Saturday, June 28, 2008

Estimate of the Situation

Whenever I am asked to advise or intervene in social conflict, I ask myself, "What's the deal?" Because conflict is almost never what it seems.

Most activists don't do this. Most activists assume that conflict is based on misunderstandings or misguided good intentions, when in fact they usually involve malice and fraud.

As an example, the plethora of post-9/11 homeland security programs were never intended to address security, but were put forward as budget scams by agencies and political appointees to capitalize on public fear and confusion. That's why we always conduct background research on key players and their connections as the first step in developing an estimate of the situation.

The government is not intimidated by lawsuits. They do, however, fear anything that threatens their power or influence, i.e., losing out on an appointment, promotion or election that provides
them the ability to extort bribes (aka campaign contributions and other revolving-door perks).

Open source research (publicly available information) is the best place to start, and often provides leads for deeper digging. Few realize how easy and effective open source research can be, although it usually involves visits to public agencies rather than relying on the small amounts of information available online.

Discussing the Future

Operating from the assumption that government and industry will continue to act irresponsibly, we might want to ask what we can do in our own communities to inoculate our neighbors and ourselves against public panic. One activity we've used to good ends is having discussions based on the future we expect, rather than on the future we hope for. This is not something fundable, nor especially popular, but nevertheless essential to effective community organizing.

Leadership emerges organically out of social conflict, and is aided by good research and education. As an adjunct to inherited wealth, the non-profit industry does not create leaders, but largely promotes those lacking innate ability and initiative into managerial positions. The managerial mindset, which undergirds this sector, is completely syntonic with that of the power elite.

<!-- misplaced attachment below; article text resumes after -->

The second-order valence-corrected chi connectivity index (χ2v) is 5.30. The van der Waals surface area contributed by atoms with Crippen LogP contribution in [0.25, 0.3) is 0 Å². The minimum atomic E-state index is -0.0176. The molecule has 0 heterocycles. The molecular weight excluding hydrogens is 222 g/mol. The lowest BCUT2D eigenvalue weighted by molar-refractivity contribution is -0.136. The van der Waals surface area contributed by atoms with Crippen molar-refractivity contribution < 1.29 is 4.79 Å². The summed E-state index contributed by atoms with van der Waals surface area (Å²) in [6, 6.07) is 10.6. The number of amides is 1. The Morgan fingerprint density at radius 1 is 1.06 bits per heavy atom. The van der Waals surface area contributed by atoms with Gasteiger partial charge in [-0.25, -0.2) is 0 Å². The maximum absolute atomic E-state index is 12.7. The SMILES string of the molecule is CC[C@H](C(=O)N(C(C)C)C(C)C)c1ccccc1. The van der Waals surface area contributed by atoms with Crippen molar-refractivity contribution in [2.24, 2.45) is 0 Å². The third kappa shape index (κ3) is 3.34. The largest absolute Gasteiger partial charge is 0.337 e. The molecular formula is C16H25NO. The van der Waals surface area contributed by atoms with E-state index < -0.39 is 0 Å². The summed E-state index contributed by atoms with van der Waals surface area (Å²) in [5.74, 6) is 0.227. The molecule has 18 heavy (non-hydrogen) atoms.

If you're looking for an example of organic leadership, I would recommend reading first hand accounts of SNCC and Mississippi Freedom Summer. These people were fighting for their lives, not for better payroll benefits for manipulating other people's emotions.

Saturday, June 21, 2008

Information-based Trauma

(Reading A New Dark Age by our colleague Phil Williams yesterday, I was reminded of our efforts in September 2001 to combat media-generated post-9/11 trauma. As man-made crises become compounded in our everyday lives, critical incident stress can easily trigger widespread panic. Countering the consequences of this irresponsible conduct by media and government propagandists then becomes the arena for what is called convergent responders--ordinary people dealing with extraordinary circumstances. In September 2002, Public Good's Paul de Armond sent the following letter on the topic to the editor of Scientific American.)

"Combatting the Terror of Terrorism" (Scientific American, August 2002) proposes a highly medicalized clinical model for dealing with the informational pathology of terrorism. Public health approaches seek to prevent trauma, minimize risk, and reduce harm. Public health regards well-being as a public good that cannot be selectively dispensed and must be provided universally. Clinical approaches, on the other hand, make prevention an individual - as opposed to a public - responsibility and the treatment of illness an economic activity.